Peter Collingwood

3D Wall Hanging

c.1960

Not on display

Artist
Peter Collingwood 1922 – 2008
Medium
Linen and steel
Dimensions
Object: 1720 × 320 × 210 mm
Collection
Tate
Acquisition
Purchased 2020
Reference
T15445

Summary

Peter Collingwood’s 3D Wall Hanging c.1960 is a large, woven wall hanging that demonstrates the artist’s innovative approach to hand weaving. It is comprised of yellow and red linen threads and steel rods. The warp threads, which run vertically, are allowed to break through the traditionally flat plane of the weaving through the use of horizontal steel rods that have been woven in at regular intervals from the top to bottom of the hanging, lending structure to the weave. Additional steel rods connect the horizontal rods vertically, forcing certain sections forwards and giving the work greater depth. The warp threads are separated into sections and woven around the horizontal rods in such a way that they create a three-dimensional structure that is broadly zigzag in form.

Collingwood was one of the pre-eminent British weavers of the second half of the twentieth century. Having qualified in medicine and practised as a house surgeon for a number of years, he turned his attention to weaving, ordering his first loom in 1950 from George Maxwell in Ditchling, Sussex, where the sculptor Eric Gill (1882–1940) had previously established a craft community. There Collingwood met Ethel Mairet (1872–1952), an established and influential hand-loom weaver, who agreed to take him on as her apprentice for several months. In 1952 he set up his own workshop in Highgate, London, producing handwoven rugs, which were exhibited and sold widely. He later moved his workshop to Digswell Arts Trust in Welwyn Garden City, where he worked alongside other makers, including the potter Hans Coper (1920–1981).

Committed to innovation with his craft, Collingwood tested and experimented with the limitations of weaving. He dismantled looms and then reconfigured them so they could achieve different results. Caroline Burvill quoted him in Selvedge magazine, highlighting his innovative approach which was nevertheless rooted in a deep understanding of the techniques of weaving: ‘Use the technique so that its limitations become a help rather than a hindrance … Start with what the technique gives willingly and from those elements construct your design.’ (Peter Collingwood, quoted in Burvill 2018, accessed 5 September 2019.) Collingwood became particularly known for his distinctive ‘macrogauze’ technique in which the warp threads could run in directions other than vertically (see, for example, Macrogauze 116 No. 2 c.1975, Tate T15511).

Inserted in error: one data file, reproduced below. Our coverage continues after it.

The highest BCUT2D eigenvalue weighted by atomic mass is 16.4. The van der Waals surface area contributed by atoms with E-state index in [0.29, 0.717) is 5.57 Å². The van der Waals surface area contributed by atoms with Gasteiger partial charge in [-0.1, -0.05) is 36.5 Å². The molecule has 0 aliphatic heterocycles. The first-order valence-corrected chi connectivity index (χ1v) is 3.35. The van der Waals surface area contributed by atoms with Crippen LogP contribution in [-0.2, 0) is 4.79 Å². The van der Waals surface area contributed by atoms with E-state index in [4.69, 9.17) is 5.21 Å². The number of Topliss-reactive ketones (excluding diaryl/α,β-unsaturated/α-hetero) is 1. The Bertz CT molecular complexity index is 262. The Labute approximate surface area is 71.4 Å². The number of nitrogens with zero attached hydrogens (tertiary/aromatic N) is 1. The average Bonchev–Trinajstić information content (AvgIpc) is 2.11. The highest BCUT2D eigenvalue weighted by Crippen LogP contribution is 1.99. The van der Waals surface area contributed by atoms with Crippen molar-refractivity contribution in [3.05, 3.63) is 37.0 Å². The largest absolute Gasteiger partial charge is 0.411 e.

In 1965–7 Collingwood’s work was included in Weaving for Walls, a touring exhibition organised by the Victoria & Albert Museum, London. In its selection of weavers, the exhibition emphasised figures who attempted to blur the boundaries between art and craft. Collingwood’s work was shown alongside such experimental figures as Tadek Beutlich (1922–2011) and Ann Sutton (born 1935). Sutton, having met and been influenced by the British constructivists Kenneth and Mary Martin (1905–1984, 1907–1969), renamed a course she taught ‘Textile Construction’. Beutlich was known to incorporate found materials such as charred wood, x-ray film and honesty seeds into his weaving. Collingwood, Beutlich and Sutton were conscious that their work represented a new aspiration and ambition for their craft. Collingwood made a distinction between what he called ‘craftsmen weavers’ and the ‘artist weaver’, describing the latter as ‘alive to contemporary trends in fashion, decoration, painting and all the arts’ and saying that they react ‘sensitively to the spirit of the time’ (quoted in Tanya Harrod, The Real Thing: Essays on Making in the Modern World, London 2015, p.268).

Further reading
Ruth Harris / Peter Collingwood, exhibition catalogue, Crafts Council Gallery, London 1981.
Caroline Burvill, ‘The Master of Macrogauze’, Selvedge, no.81, 2 March 2018, https://www.selvedge.org/blogs/selvedge/peter-collingwood, accessed 5 September 2019.

Helen Delaney
September 2019

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